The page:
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Business Ideas - Catering Service Home Business

What It Takes to Start a Home Catering Service

By Ron Dicker

(LifeWire) - Overview of a Catering Service Business

While there is no surefire recipe for a successful home catering service business, a dash of culinary skills, determination and grace under fire can go a long way. Many catering start-ups succeed by conquering a niche. Focusing on a particular food and certain kinds of events can keep overhead low and advertising focused. For instance, if you're focusing on kosher catering, make sure you have contacts at local synagogues, Jewish publications, butchers and schools. This gives you time to find your footing in the competitive catering business.

It's best to chose more intimate events to cater at first to avoid having to hire servers. The money is there for those who are committed to catering: The average income for a catering service is $41,000, according to Simplyhired.com. The capital required can be as low as $1,000.

You must get certified by your local health board in food preparation -- even if you're working in your own kitchen. Small caterers often do the basic food prep at home and use their clients' on-site appliances to do the actual cooking. You must be licensed, insured and comfortable with a general ledger. A chat with a local accountant or small business bureau might be in order. Culinary classes are available; be sure to select an advanced class so that you are enhancing your talents rather than focusing on the basics.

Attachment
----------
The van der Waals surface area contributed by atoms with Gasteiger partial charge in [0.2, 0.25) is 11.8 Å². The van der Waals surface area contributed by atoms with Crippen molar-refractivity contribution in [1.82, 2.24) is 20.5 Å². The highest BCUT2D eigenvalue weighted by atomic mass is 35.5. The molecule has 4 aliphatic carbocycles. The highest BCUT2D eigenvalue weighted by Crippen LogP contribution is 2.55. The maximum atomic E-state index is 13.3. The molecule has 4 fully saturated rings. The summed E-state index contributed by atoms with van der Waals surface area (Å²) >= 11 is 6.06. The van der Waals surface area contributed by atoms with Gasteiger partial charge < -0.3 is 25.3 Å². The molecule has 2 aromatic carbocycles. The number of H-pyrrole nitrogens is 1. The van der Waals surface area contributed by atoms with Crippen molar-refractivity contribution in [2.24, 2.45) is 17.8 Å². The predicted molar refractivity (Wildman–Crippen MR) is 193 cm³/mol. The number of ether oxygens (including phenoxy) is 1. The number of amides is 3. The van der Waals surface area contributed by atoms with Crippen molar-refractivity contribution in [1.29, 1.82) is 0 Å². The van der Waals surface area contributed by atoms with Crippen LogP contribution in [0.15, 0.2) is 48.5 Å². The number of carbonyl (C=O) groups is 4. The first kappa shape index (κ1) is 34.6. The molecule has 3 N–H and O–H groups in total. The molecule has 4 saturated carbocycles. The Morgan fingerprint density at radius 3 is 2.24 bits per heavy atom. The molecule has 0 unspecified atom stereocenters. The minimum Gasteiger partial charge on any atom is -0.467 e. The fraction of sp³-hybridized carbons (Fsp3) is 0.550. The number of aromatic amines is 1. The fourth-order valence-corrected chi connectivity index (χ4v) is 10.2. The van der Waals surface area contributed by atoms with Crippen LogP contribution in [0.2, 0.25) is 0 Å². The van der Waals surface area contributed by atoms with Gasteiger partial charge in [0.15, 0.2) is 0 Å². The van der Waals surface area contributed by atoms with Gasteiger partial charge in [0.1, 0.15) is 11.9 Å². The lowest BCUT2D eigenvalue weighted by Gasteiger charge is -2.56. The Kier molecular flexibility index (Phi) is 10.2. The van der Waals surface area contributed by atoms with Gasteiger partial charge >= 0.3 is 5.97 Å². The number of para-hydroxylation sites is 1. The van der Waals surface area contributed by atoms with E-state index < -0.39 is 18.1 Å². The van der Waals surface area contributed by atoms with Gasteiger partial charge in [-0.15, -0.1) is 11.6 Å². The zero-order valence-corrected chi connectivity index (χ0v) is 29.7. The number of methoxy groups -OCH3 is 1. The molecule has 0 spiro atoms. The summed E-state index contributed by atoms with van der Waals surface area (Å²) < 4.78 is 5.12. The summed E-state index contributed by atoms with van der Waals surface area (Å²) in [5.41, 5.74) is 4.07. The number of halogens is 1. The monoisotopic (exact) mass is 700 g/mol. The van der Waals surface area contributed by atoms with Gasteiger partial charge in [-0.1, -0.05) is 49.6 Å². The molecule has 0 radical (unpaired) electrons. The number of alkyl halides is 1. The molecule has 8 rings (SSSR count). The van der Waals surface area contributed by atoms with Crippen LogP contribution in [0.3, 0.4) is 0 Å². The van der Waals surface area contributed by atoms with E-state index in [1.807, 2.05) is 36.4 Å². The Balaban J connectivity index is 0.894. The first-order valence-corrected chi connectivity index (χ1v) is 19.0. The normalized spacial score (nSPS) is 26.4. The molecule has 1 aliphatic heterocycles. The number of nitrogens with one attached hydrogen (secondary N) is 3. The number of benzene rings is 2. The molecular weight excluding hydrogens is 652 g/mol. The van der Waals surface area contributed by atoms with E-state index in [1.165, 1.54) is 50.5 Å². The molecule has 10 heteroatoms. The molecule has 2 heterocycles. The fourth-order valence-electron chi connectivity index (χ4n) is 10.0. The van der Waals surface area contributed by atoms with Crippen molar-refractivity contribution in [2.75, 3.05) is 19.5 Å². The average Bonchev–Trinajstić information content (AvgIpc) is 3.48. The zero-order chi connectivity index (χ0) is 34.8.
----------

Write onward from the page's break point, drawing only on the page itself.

Pros of a Catering Service Home Business

  • It's the perfect job for amateur chefs.
  • A chance to advertise on the job -- potential customers are eating your food.
  • The top 50 US caterers generate less than 15% percent of the industry revenue, according to a Business Wire article, meaning there's room for small operations.
Cons of a Catering Service Home Business
  • A bad meal can generate bad word of mouth.
  • Clients who switch theme or menu requests with little or no warning can make planning difficult.
  • Mishandled food can sicken guests, creating potential liability issues.
What You Need to Get Started in a Catering Service Home Business
  • A certificate for food handling. Contact your local health department.
  • Business license and liability insurance
  • Professional cookware, dishware, utensils and other food-preparation and serving tools
  • A detailed business plan to keep the operation lean
  • Vendors to obtain your food and supplies wholesale. Give them flyers and get them to advertise for you.
  • Local print and online advertising. An ad in a publication that serves your target market would also be helpful.
  • Discounts for referrals

Catering Service: Real-Life Example

Jim Schaal opened Jim Schaal's Catering Inc. in Roanoke, Va., from home in 1994. The business takes in between $80,000 and $120,000 in food sales a month, Schaal tells Roanoke.com.

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LifeWire, a part of The New York Times Company, provides original and syndicated online lifestyle content. Ron Dicker is a New York-based freelance writer who covered sports for the New York Times from 1996 to 2005.
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